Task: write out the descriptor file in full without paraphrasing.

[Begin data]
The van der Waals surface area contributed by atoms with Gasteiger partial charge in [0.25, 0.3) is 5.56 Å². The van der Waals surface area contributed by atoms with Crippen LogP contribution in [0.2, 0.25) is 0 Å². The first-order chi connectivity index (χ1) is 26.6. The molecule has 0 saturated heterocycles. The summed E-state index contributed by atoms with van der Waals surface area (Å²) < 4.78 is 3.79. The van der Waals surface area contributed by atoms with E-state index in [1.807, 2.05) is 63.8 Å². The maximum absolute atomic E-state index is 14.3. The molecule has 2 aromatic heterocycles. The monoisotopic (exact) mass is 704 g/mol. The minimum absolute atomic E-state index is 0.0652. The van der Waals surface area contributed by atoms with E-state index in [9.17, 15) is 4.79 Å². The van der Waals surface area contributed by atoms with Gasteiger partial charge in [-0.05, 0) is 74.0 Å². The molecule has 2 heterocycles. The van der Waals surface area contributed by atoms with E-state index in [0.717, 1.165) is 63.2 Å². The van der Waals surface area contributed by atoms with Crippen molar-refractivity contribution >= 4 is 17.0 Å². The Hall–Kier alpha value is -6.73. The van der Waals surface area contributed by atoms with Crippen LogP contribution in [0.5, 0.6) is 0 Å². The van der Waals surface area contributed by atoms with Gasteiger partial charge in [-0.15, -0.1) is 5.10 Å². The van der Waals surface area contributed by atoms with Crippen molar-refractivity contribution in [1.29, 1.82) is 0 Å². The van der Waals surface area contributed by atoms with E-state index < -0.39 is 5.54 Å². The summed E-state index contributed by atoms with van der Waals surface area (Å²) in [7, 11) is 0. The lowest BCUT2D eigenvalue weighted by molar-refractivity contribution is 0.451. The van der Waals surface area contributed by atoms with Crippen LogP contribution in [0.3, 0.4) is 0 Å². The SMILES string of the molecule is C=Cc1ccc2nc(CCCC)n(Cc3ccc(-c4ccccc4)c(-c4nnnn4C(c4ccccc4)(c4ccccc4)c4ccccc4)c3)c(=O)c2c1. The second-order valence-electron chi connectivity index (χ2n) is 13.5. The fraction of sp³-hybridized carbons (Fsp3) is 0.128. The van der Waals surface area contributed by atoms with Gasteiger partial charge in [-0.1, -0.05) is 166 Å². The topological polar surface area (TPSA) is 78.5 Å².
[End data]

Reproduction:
The van der Waals surface area contributed by atoms with Gasteiger partial charge in [0.25, 0.3) is 5.56 Å². The van der Waals surface area contributed by atoms with Crippen LogP contribution in [0.2, 0.25) is 0 Å². The first-order chi connectivity index (χ1) is 26.6. The molecule has 0 saturated heterocycles. The summed E-state index contributed by atoms with van der Waals surface area (Å²) < 4.78 is 3.79. The van der Waals surface area contributed by atoms with E-state index in [1.807, 2.05) is 63.8 Å². The maximum absolute atomic E-state index is 14.3. The molecule has 2 aromatic heterocycles. The monoisotopic (exact) mass is 704 g/mol. The minimum absolute atomic E-state index is 0.0652. The van der Waals surface area contributed by atoms with E-state index in [9.17, 15) is 4.79 Å². The van der Waals surface area contributed by atoms with Gasteiger partial charge in [-0.05, 0) is 74.0 Å². The molecule has 2 heterocycles. The van der Waals surface area contributed by atoms with E-state index in [0.717, 1.165) is 63.2 Å². The van der Waals surface area contributed by atoms with Crippen molar-refractivity contribution >= 4 is 17.0 Å². The Hall–Kier alpha value is -6.73. The van der Waals surface area contributed by atoms with Crippen LogP contribution in [0.5, 0.6) is 0 Å². The van der Waals surface area contributed by atoms with Gasteiger partial charge in [-0.15, -0.1) is 5.10 Å². The van der Waals surface area contributed by atoms with Crippen molar-refractivity contribution in [1.29, 1.82) is 0 Å². The van der Waals surface area contributed by atoms with E-state index < -0.39 is 5.54 Å². The summed E-state index contributed by atoms with van der Waals surface area (Å²) in [7, 11) is 0. The lowest BCUT2D eigenvalue weighted by molar-refractivity contribution is 0.451. The van der Waals surface area contributed by atoms with Crippen LogP contribution in [0.3, 0.4) is 0 Å². The SMILES string of the molecule is C=Cc1ccc2nc(CCCC)n(Cc3ccc(-c4ccccc4)c(-c4nnnn4C(c4ccccc4)(c4ccccc4)c4ccccc4)c3)c(=O)c2c1. The second-order valence-electron chi connectivity index (χ2n) is 13.5. The fraction of sp³-hybridized carbons (Fsp3) is 0.128. The van der Waals surface area contributed by atoms with Gasteiger partial charge in [-0.1, -0.05) is 166 Å². The topological polar surface area (TPSA) is 78.5 Å².